./.. Parent. This just backs up one level in the path, and is thus dependant on the path taken. RDF people may want to look at inv:property, described below.

3. Functions

In the following I'll assume the namespace declarations:


TreeHugger currently adds three extension functions:

th:document(rdf document)
Loads an RDF document and returns a document 'root'. The RDF document may be loaded from a file or URL.
th:documentRDFS(rdf document, rdf schema)
As above, but the model will now be RDFS 'aware', i.e. subproperty and subclass closures, domain and range etc.
th:documentOWL(rdf document, owl ontology)
As above, but the model will perform OWL reasoning (in addition to RDFS reasoning?), eg. inverse functional properties, restrictions.

TreeHugger also adds a 'pseudo' function, or (better) 'pseudo' axis:

This allows you to create the inverse of a property. For example foaf:Person/inv:dc:creator takes you to things which this person created. It's a hack, but a very useful one.

A brief example:

$documentRDFS('foo.rdf', '')/

This path takes all the people in foo.rdf, goes to people who know them, and returns the label for those people. Since foaf:name is a subproperty of rdfs:label, and this is an RDFS document, this will return the names of people who know people.

4. Lists

Alt, Bag, and Seq look nasty in the rdf model. TreeHugger follows the XML serialisation to protect you:

     do something with each member of the sequence

The members of the sequence will be in the correct order, of course. rdf:parseType="collection" support will be added when I find out how to do it.

5. An Example

Take an example document like Dan's foaf file. Let's try to make an html file which lists all the people who know people, plus the people they know and a link to their mailboxes.

The TreeHugger style sheet looks like this:

<?xml version="1.0"?>

<html xmlns:xsl=""

  <!-- Load an rdf document -->
 <xsl:variable name="doc" 


<title>Some people</title></head>


<h2>People who know people</h2>
<h5>(the happiest people)</h5>

<!-- find people who know people -->

<xsl:for-each select="$doc/foaf:Person[@foaf:knows]">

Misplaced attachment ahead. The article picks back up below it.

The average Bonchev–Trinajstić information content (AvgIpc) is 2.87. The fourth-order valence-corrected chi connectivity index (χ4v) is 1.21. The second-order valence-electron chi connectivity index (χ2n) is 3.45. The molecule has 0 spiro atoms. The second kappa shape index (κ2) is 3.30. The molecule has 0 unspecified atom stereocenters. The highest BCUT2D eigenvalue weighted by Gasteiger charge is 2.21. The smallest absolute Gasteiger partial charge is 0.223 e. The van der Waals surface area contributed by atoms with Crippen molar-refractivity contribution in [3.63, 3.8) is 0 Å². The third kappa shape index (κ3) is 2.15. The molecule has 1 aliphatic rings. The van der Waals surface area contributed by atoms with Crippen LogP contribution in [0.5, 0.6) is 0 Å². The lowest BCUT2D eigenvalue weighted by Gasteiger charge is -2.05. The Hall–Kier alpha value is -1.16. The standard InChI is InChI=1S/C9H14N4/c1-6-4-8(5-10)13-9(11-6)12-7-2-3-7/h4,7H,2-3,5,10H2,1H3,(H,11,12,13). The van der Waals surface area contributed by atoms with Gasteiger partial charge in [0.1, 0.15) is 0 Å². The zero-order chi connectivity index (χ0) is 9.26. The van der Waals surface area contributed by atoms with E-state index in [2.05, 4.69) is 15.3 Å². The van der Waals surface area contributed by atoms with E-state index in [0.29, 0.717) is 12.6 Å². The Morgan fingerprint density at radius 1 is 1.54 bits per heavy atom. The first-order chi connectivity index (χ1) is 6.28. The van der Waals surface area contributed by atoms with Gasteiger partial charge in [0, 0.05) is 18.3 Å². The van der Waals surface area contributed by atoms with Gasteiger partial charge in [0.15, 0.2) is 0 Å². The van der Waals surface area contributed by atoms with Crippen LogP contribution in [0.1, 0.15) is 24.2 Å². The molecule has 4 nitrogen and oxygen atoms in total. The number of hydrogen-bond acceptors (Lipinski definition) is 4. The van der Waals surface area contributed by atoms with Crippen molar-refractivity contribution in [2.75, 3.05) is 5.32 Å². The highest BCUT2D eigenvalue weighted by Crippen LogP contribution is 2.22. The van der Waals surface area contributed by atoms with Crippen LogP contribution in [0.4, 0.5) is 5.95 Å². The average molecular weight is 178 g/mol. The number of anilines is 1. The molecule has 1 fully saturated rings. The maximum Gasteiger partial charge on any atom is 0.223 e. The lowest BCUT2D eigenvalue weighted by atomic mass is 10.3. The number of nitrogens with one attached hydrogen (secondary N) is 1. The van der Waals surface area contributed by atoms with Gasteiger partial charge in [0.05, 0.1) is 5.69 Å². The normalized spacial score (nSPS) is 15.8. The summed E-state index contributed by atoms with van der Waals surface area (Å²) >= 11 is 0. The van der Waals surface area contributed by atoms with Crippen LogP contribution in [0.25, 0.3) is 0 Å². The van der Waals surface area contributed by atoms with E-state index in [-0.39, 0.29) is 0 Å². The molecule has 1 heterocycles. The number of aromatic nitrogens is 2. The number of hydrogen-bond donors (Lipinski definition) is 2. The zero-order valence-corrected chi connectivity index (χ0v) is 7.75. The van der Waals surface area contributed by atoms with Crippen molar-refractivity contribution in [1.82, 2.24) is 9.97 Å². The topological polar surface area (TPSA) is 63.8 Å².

<!-- show their name -->

  <h4><xsl:value-of select="./foaf:name/text()"/></h4>
  <!-- get people they know who have a name and mailbox -->

  <xsl:for-each select="./foaf:knows/foaf:Person[@foaf:name and @foaf:mbox]">

    <!-- show the name in a line to their mailbox -->

    <a href="{./foaf:mbox/rdfs:Resource[last()]}"> 
    <xsl:value-of select="./foaf:name/text()"/></a>


    <!-- show name of person with mbox 'libby...' -->
    <!-- here properties are used as attributes and elements -->


The result is here. (Martin Poulter knows noone because the person he knows has no mbox, btw).

5. XPath To RDF Query

Although the TreeHugger implementation doesn't work like this, a more efficient implementation could take complete path expressions and translate them to RDF queries. This would be faster over RDB-backed models. (At some point I'll write a little perl or ruby script to do this).

The following are paths translated to squish (minus namespace declarations). The node set becomes an result set with each row containing one variable binding: 'node'.



SELECT ?node
(rdf:type ?a foaf:Person)
(foaf:name ?a ?node)


SELECT ?node
(rdf:type ?a foaf:Person)
(foaf:mbox ?a
(foaf:name ?a ?node)


SELECT ?node
(rdf:type ?a foaf:Person)
(foaf:knows ?b ?a) [note: inverted]
(rdf:type ?b foaf:Person)
(foaf:mbox ?b ?node)


SELECT ?node
(foaf:knows ?a ?b) [note: 'a' untyped in path]
(rdf:type ?b foaf:Person)
(foaf:mbox ?a ?node) [note: ../../ takes us back to 'a']

Damian Steer
Last modified: Wed Sep 10 13:23:25 BST 2003